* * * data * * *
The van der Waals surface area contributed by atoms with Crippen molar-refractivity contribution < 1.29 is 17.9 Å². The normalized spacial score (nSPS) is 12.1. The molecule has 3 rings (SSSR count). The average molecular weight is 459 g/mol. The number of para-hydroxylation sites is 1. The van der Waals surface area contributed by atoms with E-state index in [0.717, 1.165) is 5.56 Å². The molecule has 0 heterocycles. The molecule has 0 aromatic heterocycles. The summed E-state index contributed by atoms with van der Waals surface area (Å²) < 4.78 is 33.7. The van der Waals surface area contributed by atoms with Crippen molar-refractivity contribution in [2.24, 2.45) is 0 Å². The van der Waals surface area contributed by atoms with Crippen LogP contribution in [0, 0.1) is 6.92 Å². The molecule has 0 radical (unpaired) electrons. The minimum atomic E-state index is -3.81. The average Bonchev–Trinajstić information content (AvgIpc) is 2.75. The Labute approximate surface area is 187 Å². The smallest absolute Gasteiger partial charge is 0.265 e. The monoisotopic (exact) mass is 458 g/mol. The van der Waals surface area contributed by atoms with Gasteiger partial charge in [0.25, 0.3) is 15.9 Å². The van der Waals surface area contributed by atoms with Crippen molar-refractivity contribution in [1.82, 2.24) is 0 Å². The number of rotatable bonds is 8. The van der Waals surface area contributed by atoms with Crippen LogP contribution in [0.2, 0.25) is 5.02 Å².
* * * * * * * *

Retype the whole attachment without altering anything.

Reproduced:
The van der Waals surface area contributed by atoms with Crippen molar-refractivity contribution < 1.29 is 17.9 Å². The normalized spacial score (nSPS) is 12.1. The molecule has 3 rings (SSSR count). The average molecular weight is 459 g/mol. The number of para-hydroxylation sites is 1. The van der Waals surface area contributed by atoms with E-state index in [0.717, 1.165) is 5.56 Å². The molecule has 0 heterocycles. The molecule has 0 aromatic heterocycles. The summed E-state index contributed by atoms with van der Waals surface area (Å²) < 4.78 is 33.7. The van der Waals surface area contributed by atoms with Crippen molar-refractivity contribution in [2.24, 2.45) is 0 Å². The van der Waals surface area contributed by atoms with Crippen LogP contribution in [0, 0.1) is 6.92 Å². The molecule has 0 radical (unpaired) electrons. The minimum atomic E-state index is -3.81. The average Bonchev–Trinajstić information content (AvgIpc) is 2.75. The Labute approximate surface area is 187 Å². The smallest absolute Gasteiger partial charge is 0.265 e. The monoisotopic (exact) mass is 458 g/mol. The van der Waals surface area contributed by atoms with Gasteiger partial charge in [0.25, 0.3) is 15.9 Å². The van der Waals surface area contributed by atoms with Crippen molar-refractivity contribution in [1.82, 2.24) is 0 Å². The number of rotatable bonds is 8. The van der Waals surface area contributed by atoms with Crippen LogP contribution in [0.2, 0.25) is 5.02 Å².